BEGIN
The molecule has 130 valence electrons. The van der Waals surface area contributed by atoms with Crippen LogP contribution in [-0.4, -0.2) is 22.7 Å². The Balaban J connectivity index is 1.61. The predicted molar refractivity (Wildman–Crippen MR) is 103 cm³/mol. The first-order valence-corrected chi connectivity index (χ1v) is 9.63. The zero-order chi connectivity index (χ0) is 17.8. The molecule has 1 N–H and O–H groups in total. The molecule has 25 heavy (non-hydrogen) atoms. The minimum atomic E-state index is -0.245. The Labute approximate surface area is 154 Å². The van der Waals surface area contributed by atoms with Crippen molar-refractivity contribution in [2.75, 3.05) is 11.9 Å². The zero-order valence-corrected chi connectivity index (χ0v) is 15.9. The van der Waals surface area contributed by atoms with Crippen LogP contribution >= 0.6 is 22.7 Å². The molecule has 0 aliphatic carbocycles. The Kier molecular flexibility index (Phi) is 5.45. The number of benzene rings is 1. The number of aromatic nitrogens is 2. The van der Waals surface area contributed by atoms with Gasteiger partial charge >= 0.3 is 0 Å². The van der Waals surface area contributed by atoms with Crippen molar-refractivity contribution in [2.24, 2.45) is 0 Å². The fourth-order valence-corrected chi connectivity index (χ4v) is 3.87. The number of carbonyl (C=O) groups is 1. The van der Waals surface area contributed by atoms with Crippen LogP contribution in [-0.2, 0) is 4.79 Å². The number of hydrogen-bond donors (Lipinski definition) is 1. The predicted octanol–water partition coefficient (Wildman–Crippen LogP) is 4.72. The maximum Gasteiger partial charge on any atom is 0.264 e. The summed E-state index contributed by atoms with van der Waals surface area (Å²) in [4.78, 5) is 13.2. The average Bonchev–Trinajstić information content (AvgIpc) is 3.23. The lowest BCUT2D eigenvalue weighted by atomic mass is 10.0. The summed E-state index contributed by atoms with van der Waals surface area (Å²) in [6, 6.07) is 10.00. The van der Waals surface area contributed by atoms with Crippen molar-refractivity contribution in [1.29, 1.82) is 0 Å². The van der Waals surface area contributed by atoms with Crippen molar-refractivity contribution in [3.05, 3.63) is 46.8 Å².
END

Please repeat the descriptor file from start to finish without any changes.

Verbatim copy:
The molecule has 130 valence electrons. The van der Waals surface area contributed by atoms with Crippen LogP contribution in [-0.4, -0.2) is 22.7 Å². The Balaban J connectivity index is 1.61. The predicted molar refractivity (Wildman–Crippen MR) is 103 cm³/mol. The first-order valence-corrected chi connectivity index (χ1v) is 9.63. The zero-order chi connectivity index (χ0) is 17.8. The molecule has 1 N–H and O–H groups in total. The molecule has 25 heavy (non-hydrogen) atoms. The minimum atomic E-state index is -0.245. The Labute approximate surface area is 154 Å². The van der Waals surface area contributed by atoms with Crippen molar-refractivity contribution in [2.75, 3.05) is 11.9 Å². The zero-order valence-corrected chi connectivity index (χ0v) is 15.9. The van der Waals surface area contributed by atoms with Crippen LogP contribution >= 0.6 is 22.7 Å². The molecule has 0 aliphatic carbocycles. The Kier molecular flexibility index (Phi) is 5.45. The number of benzene rings is 1. The number of aromatic nitrogens is 2. The van der Waals surface area contributed by atoms with Gasteiger partial charge >= 0.3 is 0 Å². The van der Waals surface area contributed by atoms with Crippen molar-refractivity contribution in [2.24, 2.45) is 0 Å². The fourth-order valence-corrected chi connectivity index (χ4v) is 3.87. The number of carbonyl (C=O) groups is 1. The van der Waals surface area contributed by atoms with Crippen LogP contribution in [-0.2, 0) is 4.79 Å². The number of hydrogen-bond donors (Lipinski definition) is 1. The predicted octanol–water partition coefficient (Wildman–Crippen LogP) is 4.72. The maximum Gasteiger partial charge on any atom is 0.264 e. The summed E-state index contributed by atoms with van der Waals surface area (Å²) in [4.78, 5) is 13.2. The average Bonchev–Trinajstić information content (AvgIpc) is 3.23. The lowest BCUT2D eigenvalue weighted by atomic mass is 10.0. The summed E-state index contributed by atoms with van der Waals surface area (Å²) in [6, 6.07) is 10.00. The van der Waals surface area contributed by atoms with Crippen molar-refractivity contribution in [1.29, 1.82) is 0 Å². The van der Waals surface area contributed by atoms with Crippen molar-refractivity contribution in [3.05, 3.63) is 46.8 Å².